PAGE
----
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Roman Catholicism in Trinidad and Tobago

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Title: Roman Catholicism in Trinidad and Tobago  
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Roman Catholicism in Trinidad and Tobago

The Roman Catholic Church in Trinidad and Tobago is part of the worldwide Catholic Church, under the spiritual leadership of the Pope in Rome. The Apostolic Nuncio to Trinidad and Tobago is, since December 2011, Archbishop Nicola Girasoli, who is also Apostolic Nuncio to other independent states and Apostolic Delegate for the dependent territories in the Caribbean area.

Contents

  • History 1
  • Demography and structure 2
  • Nuncio 3
  • Church and state relations 4
  • See also 5
  • References 6
  • External links 7

History

The Catholic Church has been present on the island of Trinidad since the 15th century, when the first missionaries arrived here from the Dominican and the Franciscan Religious orders. Missionary ventures to the country launched in the 16th century resulted in the death of a number of missionaries. In 1516, Trinidad was named territorial abbey, which was the first Catholic structure in Trinidad and Tobago. This Territorial abbey ceased to exist in 1650. The first Catholic church in Trinidad was built in 1591. Capuchins worked there from 1618 to 1803. In 1672, Trinidad and adjacent islands were included in the Diocese of Puerto Rico and in 1790 in the Diocese of Santo Tomás de Guayana, now Roman Catholic Archdiocese of Ciudad Bolivar.

In 1797, Trinidad came under British control and missionary work continued because was granted freedom of worship to Catholics. In 1818, the Apostolic Vicariate of Trinidad was established, and on 30 April 1850 it was elevated to the Roman Catholic Archdiocese of Port of Spain in 1850. Only since 1864 in Trinidad began constant missionary activity of the Roman Catholic Church. Only in 1864 the archbishops began a serious program of evangelization of the island of Tobago, where in the meantime had prospered other Christian denominations, including Anglicans and Methodists. In the history of the local Tobago Catholic community Catherine Creigh goes down in history as the first Catholic, baptized on March 5, 1870.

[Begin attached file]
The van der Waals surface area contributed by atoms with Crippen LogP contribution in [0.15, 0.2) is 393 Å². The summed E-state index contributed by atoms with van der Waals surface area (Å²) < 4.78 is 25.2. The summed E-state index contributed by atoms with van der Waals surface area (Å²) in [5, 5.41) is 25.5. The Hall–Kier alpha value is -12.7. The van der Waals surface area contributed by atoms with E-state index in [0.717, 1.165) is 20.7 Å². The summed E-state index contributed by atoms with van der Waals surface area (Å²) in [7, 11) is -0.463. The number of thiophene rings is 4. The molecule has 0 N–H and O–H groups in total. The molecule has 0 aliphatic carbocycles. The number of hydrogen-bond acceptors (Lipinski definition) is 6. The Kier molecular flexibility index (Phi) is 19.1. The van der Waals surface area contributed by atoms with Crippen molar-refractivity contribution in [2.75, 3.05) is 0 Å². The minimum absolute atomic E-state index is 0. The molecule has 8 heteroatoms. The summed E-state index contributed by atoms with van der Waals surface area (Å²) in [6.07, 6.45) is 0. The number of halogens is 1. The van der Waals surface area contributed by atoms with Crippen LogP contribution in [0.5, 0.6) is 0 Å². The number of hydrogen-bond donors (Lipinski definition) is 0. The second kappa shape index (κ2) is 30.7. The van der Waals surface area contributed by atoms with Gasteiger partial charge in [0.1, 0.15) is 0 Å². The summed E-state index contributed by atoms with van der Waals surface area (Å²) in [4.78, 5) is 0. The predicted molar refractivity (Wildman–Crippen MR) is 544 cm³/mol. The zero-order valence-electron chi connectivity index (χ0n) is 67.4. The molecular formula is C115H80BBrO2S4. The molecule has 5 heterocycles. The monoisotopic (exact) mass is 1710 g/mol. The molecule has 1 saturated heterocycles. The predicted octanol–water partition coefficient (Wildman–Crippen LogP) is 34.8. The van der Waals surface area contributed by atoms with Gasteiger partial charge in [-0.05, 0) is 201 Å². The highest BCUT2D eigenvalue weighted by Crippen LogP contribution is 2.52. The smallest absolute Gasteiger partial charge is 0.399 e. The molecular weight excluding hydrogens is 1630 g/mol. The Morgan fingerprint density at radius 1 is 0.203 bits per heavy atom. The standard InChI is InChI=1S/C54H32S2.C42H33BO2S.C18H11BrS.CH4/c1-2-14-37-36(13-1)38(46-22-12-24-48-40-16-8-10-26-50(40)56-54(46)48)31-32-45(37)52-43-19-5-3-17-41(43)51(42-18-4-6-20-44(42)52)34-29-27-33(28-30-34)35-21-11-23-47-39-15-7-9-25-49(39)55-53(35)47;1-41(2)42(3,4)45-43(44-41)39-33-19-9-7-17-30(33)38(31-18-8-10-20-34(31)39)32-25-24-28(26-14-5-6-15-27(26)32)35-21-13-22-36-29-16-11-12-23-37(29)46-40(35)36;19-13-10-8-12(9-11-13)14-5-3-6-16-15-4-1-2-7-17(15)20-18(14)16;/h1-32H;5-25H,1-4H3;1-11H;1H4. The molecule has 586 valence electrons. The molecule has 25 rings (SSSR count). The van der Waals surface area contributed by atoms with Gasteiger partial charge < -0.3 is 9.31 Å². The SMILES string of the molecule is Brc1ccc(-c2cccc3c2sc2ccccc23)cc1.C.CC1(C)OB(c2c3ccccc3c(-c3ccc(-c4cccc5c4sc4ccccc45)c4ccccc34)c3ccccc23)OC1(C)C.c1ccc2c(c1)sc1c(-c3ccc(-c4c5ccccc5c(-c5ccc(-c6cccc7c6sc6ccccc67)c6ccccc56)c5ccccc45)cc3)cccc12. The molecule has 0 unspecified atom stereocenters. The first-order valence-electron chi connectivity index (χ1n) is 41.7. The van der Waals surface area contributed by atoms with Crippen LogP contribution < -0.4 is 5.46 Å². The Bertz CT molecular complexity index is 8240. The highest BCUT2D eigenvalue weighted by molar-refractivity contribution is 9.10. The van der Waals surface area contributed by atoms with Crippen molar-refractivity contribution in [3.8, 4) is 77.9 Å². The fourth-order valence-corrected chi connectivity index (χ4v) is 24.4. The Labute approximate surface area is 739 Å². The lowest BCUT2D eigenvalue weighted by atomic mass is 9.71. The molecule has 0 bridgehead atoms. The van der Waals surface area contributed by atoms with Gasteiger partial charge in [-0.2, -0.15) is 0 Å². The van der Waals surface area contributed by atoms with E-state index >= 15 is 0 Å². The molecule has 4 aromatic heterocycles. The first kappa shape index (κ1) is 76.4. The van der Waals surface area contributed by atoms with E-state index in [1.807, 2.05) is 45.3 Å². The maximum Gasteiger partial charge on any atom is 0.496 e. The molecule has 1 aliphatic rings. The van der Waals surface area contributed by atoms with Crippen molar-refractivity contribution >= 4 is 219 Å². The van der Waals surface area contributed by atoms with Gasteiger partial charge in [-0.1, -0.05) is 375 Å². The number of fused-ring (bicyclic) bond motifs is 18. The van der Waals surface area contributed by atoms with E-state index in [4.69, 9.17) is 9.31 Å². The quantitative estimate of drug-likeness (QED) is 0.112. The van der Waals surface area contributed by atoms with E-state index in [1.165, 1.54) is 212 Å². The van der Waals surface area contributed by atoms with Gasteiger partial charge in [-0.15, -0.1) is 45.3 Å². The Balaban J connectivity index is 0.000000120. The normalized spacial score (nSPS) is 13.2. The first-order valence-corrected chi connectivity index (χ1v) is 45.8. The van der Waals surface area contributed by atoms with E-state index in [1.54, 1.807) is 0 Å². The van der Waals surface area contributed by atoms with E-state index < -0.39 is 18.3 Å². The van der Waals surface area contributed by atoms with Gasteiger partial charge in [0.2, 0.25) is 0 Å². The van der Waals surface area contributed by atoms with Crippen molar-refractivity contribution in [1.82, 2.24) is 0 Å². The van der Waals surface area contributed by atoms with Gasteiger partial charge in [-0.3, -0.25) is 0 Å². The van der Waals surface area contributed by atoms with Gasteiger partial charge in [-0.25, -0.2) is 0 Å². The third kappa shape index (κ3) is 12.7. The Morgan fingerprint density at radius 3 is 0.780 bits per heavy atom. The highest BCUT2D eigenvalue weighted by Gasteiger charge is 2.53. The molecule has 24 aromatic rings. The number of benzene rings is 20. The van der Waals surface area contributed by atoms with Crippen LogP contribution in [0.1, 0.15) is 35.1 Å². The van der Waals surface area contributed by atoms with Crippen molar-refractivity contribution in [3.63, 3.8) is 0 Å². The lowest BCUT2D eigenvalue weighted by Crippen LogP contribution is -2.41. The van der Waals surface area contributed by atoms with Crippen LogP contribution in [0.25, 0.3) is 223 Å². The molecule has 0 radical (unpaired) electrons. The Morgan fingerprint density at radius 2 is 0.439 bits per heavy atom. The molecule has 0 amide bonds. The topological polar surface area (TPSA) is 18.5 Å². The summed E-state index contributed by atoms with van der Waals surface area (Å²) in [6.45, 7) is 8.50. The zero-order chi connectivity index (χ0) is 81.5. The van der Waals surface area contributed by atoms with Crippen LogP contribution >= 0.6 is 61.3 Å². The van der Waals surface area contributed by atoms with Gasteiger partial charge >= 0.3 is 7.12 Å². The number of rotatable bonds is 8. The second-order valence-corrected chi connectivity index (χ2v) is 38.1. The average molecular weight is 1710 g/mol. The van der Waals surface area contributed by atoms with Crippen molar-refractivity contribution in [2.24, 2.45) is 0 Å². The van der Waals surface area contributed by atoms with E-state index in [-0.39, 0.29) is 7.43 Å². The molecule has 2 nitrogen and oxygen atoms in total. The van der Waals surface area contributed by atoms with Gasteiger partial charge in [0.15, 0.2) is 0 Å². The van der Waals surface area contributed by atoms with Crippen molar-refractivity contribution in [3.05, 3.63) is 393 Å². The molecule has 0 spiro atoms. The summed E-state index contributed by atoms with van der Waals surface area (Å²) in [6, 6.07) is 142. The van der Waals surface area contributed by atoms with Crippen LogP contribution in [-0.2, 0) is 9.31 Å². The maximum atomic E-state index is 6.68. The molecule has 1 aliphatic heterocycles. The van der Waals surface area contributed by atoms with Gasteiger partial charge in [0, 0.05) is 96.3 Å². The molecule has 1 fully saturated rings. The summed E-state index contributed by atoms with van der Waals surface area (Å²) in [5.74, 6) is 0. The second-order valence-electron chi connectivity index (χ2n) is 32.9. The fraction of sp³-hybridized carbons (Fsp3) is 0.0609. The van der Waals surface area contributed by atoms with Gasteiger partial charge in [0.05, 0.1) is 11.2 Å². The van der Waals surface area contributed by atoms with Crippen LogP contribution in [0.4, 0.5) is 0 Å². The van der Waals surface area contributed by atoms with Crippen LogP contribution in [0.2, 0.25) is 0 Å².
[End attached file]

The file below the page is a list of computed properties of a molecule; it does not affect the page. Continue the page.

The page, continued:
Demography and structure

Trinidad and Tobago is made up of two main islands and 21 smaller islands, has an area of 5128 km² and a census population of 1,223,916 inhabitants (2011). There are just under 264,365 Catholics in the country, representing 21.6% percent of the total population, according to 2011 census.[1] This is the largest Catholic community in the English-speaking Caribbean. The entire nation is administered as the Archdiocese of Port of Spain, which is divided into five episcopal vicariates. The country has 61 parishes. In Port-of-Spain there is the Cathedral of the Immaculate Conception of the Blessed Virgin Mary, which is a small basilica. The archbishop of Port of Spain is a member of the Antilles Episcopal Conference.

Nuncio

On July 23, 1978 Pope Paul VI issued a breve "Commune omnium bonum",[2] which established in Trinidad and Tobago an Apostolic Nunciature. Currently in Port-of-Spain is the residence of the Nuncio, whose jurisdiction extends to the countries of the Antilles.

  • Paul Fouad Tabet (9.02.1980 - 11.02.1984), appointed apostolic pro-nuncio in Belize.
  • Manuel Monteiro de Castro (16.02.1985 - 21.08.1990), appointed Apostolic Nuncio in Honduras and El Salvador.
  • Eugenio Sbarbaro (7.02.1991 - 26.04.2000), appointed Apostolic Nuncio in Serbia and Montenegro.
  • Emil Paul Tscherrig (08.07.2000 - 22.05.2004), appointed Apostolic Nuncio in Korea.
  • Thomas Edward Gullickson (2.10.2004 - 21.05.2011), appointed Apostolic Nuncio in Ukraine.
  • Nicola Girasoli (21.12.2011–present).

Church and state relations

Relations between church and state are cordial; both want more native clergy.

See also

References

  1. ^ [1]
  2. ^ [2]

External links

  • http://www.gcatholic.org/dioceses/country/TT.htm
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